those two states are two different mathematical objects, which are considered "subjective" for each agent. Now it is true that both agents make the same prediction about "no-interference" on the screen. However, would it possible for the two agents to make contradictory predictions about other experiments - since the states in eq. (1) and (2) are two different mathematical objects?

  • $\begingroup$ The second observer has not properly understood the physical process they are trying to model: it is not surprising that they are wrong. Over time, with sufficient measurements, the second observer would be able to perform process tomography on the system (double slit experiment + mischievous first observer) and make the correct prediction about the future behaviour using their "subjective" state. This subjective state would differ from the first observer's but still yield the same predictions for observables accessible to the second observer. No fundamental problems here. $\endgroup$ Jan 12 '15 at 8:16
  • $\begingroup$ @MarkMitchison My question is not really about why the second observer's prediction was wrong. My question is concerning about the "objectivity" of the observer's wave function. Please see my response to Hindsight below for more detailed discussion. Besides, in order not to make the question more complicated, I would like to focus on one-step prediction, instead of continuing to collect data and update the prediction. $\endgroup$
    – G. Xu
    Jan 12 '15 at 17:26
  • $\begingroup$ Okay. My point is simply that second observer should try to assign the correct state to predict the future based on his own subjective experience. Clearly, this should not be the same state as that of the first observer, whose experience is completely different. Note that there is no such thing as "one-step" prediction in science. You always feed forward experience of the past into your model for predicting the future. $\endgroup$ Jan 12 '15 at 17:31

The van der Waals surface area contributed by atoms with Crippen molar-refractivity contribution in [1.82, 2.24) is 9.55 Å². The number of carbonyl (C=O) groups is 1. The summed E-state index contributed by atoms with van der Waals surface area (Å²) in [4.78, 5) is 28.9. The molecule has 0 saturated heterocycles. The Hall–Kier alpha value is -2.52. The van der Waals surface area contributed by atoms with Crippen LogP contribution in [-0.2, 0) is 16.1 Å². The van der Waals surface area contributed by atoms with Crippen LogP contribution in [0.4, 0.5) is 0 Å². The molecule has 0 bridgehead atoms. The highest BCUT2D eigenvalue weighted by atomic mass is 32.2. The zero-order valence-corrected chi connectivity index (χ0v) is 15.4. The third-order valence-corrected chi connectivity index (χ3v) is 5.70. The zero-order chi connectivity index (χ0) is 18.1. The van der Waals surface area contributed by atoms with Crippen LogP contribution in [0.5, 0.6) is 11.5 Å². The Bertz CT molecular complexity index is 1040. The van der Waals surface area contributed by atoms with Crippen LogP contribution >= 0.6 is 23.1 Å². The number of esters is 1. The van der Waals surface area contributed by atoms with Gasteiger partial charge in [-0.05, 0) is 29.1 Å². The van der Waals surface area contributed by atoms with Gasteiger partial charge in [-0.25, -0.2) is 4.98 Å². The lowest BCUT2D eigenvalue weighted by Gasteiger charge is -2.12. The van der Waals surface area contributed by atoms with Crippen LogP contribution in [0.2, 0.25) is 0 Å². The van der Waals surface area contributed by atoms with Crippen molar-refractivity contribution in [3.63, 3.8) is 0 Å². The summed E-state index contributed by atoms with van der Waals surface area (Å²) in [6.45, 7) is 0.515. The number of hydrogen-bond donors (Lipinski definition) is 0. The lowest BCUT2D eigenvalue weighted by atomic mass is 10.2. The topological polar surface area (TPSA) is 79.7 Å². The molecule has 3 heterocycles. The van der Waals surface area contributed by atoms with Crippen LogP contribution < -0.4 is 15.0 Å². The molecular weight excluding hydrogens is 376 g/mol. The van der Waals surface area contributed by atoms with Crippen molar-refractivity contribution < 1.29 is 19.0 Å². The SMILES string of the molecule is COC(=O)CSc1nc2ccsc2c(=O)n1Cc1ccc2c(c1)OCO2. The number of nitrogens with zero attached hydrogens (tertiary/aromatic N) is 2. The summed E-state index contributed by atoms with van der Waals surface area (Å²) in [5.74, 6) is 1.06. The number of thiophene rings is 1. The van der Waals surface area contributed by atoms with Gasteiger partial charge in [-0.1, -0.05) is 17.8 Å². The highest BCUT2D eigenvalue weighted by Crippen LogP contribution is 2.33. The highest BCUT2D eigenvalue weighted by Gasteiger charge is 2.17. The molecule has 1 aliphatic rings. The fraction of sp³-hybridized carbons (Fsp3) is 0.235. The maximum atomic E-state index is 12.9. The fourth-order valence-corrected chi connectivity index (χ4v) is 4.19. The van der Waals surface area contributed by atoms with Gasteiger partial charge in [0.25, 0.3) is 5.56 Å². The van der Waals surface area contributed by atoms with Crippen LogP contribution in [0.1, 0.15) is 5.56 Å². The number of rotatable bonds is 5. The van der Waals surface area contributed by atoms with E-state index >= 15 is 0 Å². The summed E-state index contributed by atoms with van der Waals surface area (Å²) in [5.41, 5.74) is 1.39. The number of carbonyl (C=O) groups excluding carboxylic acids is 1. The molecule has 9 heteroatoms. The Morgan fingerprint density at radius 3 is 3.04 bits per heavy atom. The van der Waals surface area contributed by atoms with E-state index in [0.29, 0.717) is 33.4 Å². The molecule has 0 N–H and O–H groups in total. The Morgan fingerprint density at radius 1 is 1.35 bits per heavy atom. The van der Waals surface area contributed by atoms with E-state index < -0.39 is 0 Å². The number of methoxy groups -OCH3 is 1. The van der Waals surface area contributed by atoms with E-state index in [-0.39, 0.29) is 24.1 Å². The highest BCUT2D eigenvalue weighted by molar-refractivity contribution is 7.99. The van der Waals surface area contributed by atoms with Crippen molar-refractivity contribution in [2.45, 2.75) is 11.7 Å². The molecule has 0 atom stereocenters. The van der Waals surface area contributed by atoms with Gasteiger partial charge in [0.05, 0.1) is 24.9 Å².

• $\begingroup$ @MarkMitchison Sorry for not making my point clear on "one-step" prediction. What I really meant is - let's look at the prediction of the first step. Hope this clears out the confusion. $\endgroup$
    – G. Xu
    Jan 12 '15 at 18:26
  • $\begingroup$ @MarkMitchison I have edited and updated my question based on the correct state for the second observer. $\endgroup$
    – G. Xu
    Jan 12 '15 at 19:16

QBism is much more than that: the second observer's subjective experience contains the two slits, the measuring device installed by the first observer, the first observer himself and the rest of the world. Only by taking into account all this data can he estimate probabilities properly.

But even if their experiences disagree, there is no way they could know that. Because each one thinks of himself as supreme and the other one being just quantum matter.

I would like to quote David Mermin here: